To demonstrate the importance of doctrine, God placed gifted people in the church for the purpose of teaching (Romans 12:6-7). We are very plainly told that the pastors, who are teachers, have the task of indoctrinating the saints that they would grow in Christ. “And he gave some, apostles; and some, prophets; and some, evangelists; and some, pastors and teachers; For the perfecting of the saints, for the work of the ministry, for the edifying of the body of Christ: Till we all come in the unity of the faith, and of the knowledge of the Son of God, unto a perfect man, unto the measure of the stature of the fulness of Christ: That we henceforth be no more children, tossed to and fro, and carried about with every wind of doctrine, by the sleight of men, and cunning craftiness, whereby they lie in wait to deceive; But speaking the truth in love, may grow up into him in all things, which is the head, even Christ: From whom the whole body fitly joined together and compacted by that which every joint supplieth, according to the effectual working in the measure of every part, maketh increase of the body unto the edifying of itself in love.” (Ephesians 4:11–16) The Word of God is also explicit about the value of doctrine because we are told that it is much more profitable to the saints than words that are either difficult or impossible to understand (1 Corinthians 14:6,9). Far from encouraging or embracing anything similar to the often incomprehensible chaos of our modern day charismatic movement, Paul gave us God’s Word commanding us to focus on the teaching and hearing of God’s Word in an orderly manner (1 Corinthians 14:26-40).
Doctrine is also essential to the godly life of purity to which we are called. Paul told Timothy, “As I besought thee to abide still at Ephesus, when I went into Macedonia, that thou mightest charge some that they teach no other doctrine, Neither give heed to fables and endless genealogies, which minister questions, rather than godly edifying which is in faith: so do…But we know that the law is good, if a man use it lawfully; Knowing this, that the law is not made for a righteous man, but for the lawless and disobedient, for the ungodly and for sinners, for unholy and profane, for murderers of fathers and murderers of mothers, for manslayers, For whoremongers, for them that defile themselves with mankind, for menstealers, for liars, for perjured persons, and if there be any other thing that is contrary to sound doctrine;” (1 Timothy 1:3-4,8–10) We find here that doctrine is connected to the gospel, and the gospel is connected to moral purity and holiness. Doctrine is referred to as being sound or wholesome or hygienic because sound doctrine leads to sound beliefs and clean living to the glory of God. Doctrine and godliness are two sides of the same coin and cannot be separated. In fact, it is only after God uses Paul to command Timothy concerning doctrine that He guides Paul to warn Timothy about abandoning the faith (doctrine) and making shipwreck. We can be assured that those who abandon sound doctrine will indeed make shipwreck of their faith and often of their morals.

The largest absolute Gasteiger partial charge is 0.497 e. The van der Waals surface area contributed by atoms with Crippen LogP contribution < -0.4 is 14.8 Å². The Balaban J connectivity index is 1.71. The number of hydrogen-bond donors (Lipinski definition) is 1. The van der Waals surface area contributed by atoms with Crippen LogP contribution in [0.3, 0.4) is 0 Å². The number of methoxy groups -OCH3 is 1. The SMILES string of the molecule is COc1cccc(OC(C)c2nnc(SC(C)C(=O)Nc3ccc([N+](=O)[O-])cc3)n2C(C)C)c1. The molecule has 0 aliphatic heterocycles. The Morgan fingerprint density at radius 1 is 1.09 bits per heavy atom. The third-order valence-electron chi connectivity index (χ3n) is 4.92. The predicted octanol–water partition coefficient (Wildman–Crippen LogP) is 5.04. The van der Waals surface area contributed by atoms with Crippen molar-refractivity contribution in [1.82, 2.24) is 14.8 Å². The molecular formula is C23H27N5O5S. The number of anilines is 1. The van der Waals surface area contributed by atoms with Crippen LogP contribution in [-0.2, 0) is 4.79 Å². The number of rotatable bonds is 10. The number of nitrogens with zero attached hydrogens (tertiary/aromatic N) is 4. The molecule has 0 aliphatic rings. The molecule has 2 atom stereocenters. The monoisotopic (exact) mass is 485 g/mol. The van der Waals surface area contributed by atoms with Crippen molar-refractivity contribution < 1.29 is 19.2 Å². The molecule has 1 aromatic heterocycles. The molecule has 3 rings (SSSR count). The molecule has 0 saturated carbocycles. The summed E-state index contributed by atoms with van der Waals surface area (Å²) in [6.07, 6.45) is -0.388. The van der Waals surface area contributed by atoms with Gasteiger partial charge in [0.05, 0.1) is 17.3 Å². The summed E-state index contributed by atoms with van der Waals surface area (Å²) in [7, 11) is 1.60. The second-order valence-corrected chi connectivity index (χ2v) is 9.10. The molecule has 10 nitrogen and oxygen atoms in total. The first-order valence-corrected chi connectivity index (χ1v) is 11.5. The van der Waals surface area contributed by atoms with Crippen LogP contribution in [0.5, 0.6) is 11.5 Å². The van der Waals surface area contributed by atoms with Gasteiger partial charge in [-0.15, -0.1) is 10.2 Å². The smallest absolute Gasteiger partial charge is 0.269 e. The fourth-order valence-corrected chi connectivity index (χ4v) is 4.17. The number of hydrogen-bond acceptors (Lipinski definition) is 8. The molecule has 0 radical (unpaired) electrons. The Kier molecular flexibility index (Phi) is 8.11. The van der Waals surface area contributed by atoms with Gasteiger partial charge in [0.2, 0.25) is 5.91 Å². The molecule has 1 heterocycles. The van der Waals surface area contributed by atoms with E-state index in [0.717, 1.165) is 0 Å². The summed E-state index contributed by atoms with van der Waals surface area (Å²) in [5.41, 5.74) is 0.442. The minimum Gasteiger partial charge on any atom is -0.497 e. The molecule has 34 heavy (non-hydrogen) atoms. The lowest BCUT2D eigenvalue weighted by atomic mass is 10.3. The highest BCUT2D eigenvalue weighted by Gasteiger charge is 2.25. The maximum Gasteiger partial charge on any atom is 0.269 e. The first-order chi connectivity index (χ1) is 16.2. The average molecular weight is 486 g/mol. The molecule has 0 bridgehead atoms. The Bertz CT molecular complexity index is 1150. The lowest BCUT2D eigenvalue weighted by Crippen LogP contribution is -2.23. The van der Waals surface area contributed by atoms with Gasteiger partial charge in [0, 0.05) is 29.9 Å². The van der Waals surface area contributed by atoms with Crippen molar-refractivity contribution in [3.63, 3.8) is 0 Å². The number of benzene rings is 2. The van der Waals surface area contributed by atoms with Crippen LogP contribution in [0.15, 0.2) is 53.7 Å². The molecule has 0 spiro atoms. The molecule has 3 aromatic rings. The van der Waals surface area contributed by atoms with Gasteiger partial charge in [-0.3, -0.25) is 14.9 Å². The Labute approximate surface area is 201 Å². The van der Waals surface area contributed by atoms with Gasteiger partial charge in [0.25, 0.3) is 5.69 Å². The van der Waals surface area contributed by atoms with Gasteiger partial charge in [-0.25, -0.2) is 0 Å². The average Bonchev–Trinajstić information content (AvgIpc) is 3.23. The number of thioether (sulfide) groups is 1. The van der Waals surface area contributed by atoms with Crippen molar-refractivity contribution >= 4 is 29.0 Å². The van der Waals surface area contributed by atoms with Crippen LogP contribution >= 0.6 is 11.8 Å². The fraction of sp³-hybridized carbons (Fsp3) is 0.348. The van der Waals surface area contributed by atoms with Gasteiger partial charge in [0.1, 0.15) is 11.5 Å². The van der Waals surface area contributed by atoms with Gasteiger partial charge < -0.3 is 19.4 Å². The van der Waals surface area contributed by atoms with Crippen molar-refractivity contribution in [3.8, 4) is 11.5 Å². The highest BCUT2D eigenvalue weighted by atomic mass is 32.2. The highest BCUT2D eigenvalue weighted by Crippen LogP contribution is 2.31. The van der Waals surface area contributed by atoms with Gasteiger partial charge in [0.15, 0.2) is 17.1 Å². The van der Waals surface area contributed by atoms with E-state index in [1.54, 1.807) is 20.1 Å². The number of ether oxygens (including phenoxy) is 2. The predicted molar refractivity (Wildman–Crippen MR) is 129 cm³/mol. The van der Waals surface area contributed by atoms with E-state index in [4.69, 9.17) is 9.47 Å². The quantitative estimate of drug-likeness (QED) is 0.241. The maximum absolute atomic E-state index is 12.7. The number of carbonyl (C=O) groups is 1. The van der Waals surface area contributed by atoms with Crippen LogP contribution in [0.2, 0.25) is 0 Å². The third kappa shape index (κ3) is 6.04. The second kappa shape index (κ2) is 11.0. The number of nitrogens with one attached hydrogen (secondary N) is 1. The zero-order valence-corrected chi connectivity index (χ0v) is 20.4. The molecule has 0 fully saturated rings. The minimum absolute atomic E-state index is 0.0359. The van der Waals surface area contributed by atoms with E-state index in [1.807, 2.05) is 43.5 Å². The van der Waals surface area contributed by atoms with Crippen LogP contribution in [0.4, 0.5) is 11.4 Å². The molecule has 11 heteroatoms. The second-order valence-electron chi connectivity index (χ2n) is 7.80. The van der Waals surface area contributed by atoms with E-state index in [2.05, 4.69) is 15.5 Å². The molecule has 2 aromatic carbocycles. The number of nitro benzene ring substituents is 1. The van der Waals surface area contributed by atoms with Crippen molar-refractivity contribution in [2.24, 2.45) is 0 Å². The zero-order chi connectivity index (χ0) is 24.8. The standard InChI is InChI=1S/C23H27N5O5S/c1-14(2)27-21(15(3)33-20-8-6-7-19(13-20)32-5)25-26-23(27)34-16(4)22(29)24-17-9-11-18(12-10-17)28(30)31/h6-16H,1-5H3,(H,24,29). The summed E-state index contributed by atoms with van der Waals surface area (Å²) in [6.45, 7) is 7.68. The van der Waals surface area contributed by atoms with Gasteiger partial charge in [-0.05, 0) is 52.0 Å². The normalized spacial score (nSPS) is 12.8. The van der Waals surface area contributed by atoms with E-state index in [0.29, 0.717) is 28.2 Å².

From here we read the Scriptures warning us of false doctrines (1 Timothy 4:1-2), commanding the pastor to be steadfast in doctrine (1 Timothy 4:13,16), encouraging the respect and faithful support of those who labor in word and doctrine (1 Timothy 5:17), calling for people to live godly according to good doctrine (1 Timothy 6:1-6), and giving direction to train men to be teachers of sound doctrine (2 Timothy 2:1-2). It is obvious that sound doctrine is important.
We have seen before that the task of a pastor is to teach sound doctrine. Not only so, but his life is to reflect sound doctrine in godly living so that the man of God might use sound doctrine to call the ungodly to repentance. “For a bishop must be blameless, as the steward of God; not selfwilled, not soon angry, not given to wine, no striker, not given to filthy lucre; But a lover of hospitality, a lover of good men, sober, just, holy, temperate; Holding fast the faithful word as he hath been taught, that he may be able by sound doctrine both to exhort and to convince the gainsayers. For there are many unruly and vain talkers and deceivers, specially they of the circumcision: Whose mouths must be stopped, who subvert whole houses, teaching things which they ought not, for filthy lucre’s sake.” (Titus 1:7–11) This is important to note, since many today have practically abandoned morality, holding no standards for the qualifications of a minister. God’s Word, however, commands purity of life so that one can effectively teach pure doctrine. It is not at all radical or unreasonable that we take a stand on ministerial qualifications as given to us in First Timothy chapter three and Titus chapter one. It is a righteous thing that we reject those who are disqualified and refuse to fellowship with them. It is not us who have contradicted and rejected the Word of God, but it is those who refuse to truly embrace sound doctrine by living godly in accord therewith.